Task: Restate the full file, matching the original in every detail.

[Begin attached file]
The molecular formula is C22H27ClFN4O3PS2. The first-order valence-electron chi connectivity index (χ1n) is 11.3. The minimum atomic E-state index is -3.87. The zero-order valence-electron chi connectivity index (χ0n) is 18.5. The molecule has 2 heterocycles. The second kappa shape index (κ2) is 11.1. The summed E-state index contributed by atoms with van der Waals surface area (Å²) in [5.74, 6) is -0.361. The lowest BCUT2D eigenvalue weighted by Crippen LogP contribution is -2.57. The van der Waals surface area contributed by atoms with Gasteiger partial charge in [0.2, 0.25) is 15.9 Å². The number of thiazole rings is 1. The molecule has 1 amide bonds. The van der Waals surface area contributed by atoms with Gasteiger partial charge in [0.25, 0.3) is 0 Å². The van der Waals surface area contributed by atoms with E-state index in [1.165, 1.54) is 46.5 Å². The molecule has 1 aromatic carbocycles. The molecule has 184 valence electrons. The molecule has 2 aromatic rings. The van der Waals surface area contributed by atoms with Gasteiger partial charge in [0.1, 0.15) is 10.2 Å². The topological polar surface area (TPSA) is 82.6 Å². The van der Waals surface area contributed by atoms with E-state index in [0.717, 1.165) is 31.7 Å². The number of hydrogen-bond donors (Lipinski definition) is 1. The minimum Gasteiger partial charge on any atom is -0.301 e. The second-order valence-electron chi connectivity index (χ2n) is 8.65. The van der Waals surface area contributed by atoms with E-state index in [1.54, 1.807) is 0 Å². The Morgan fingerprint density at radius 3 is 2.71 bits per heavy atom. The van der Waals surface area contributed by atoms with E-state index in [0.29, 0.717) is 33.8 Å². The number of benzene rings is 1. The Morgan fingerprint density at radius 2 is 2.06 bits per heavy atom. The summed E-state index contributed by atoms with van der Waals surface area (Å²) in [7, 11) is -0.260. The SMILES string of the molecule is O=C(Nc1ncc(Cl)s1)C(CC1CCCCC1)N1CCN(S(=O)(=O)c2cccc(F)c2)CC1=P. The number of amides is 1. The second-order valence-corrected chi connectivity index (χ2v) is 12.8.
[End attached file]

The molecular formula is C22H27ClFN4O3PS2. The first-order valence-electron chi connectivity index (χ1n) is 11.3. The minimum atomic E-state index is -3.87. The zero-order valence-electron chi connectivity index (χ0n) is 18.5. The molecule has 2 heterocycles. The second kappa shape index (κ2) is 11.1. The summed E-state index contributed by atoms with van der Waals surface area (Å²) in [5.74, 6) is -0.361. The lowest BCUT2D eigenvalue weighted by Crippen LogP contribution is -2.57. The van der Waals surface area contributed by atoms with Gasteiger partial charge in [0.2, 0.25) is 15.9 Å². The number of thiazole rings is 1. The molecule has 1 amide bonds. The van der Waals surface area contributed by atoms with Gasteiger partial charge in [0.25, 0.3) is 0 Å². The van der Waals surface area contributed by atoms with E-state index in [1.165, 1.54) is 46.5 Å². The molecule has 1 aromatic carbocycles. The molecule has 184 valence electrons. The molecule has 2 aromatic rings. The van der Waals surface area contributed by atoms with Gasteiger partial charge in [0.1, 0.15) is 10.2 Å². The topological polar surface area (TPSA) is 82.6 Å². The van der Waals surface area contributed by atoms with E-state index in [0.717, 1.165) is 31.7 Å². The number of hydrogen-bond donors (Lipinski definition) is 1. The minimum Gasteiger partial charge on any atom is -0.301 e. The second-order valence-electron chi connectivity index (χ2n) is 8.65. The van der Waals surface area contributed by atoms with E-state index in [1.54, 1.807) is 0 Å². The Morgan fingerprint density at radius 3 is 2.71 bits per heavy atom. The van der Waals surface area contributed by atoms with E-state index in [0.29, 0.717) is 33.8 Å². The number of benzene rings is 1. The Morgan fingerprint density at radius 2 is 2.06 bits per heavy atom. The summed E-state index contributed by atoms with van der Waals surface area (Å²) in [7, 11) is -0.260. The SMILES string of the molecule is O=C(Nc1ncc(Cl)s1)C(CC1CCCCC1)N1CCN(S(=O)(=O)c2cccc(F)c2)CC1=P. The number of amides is 1. The second-order valence-corrected chi connectivity index (χ2v) is 12.8.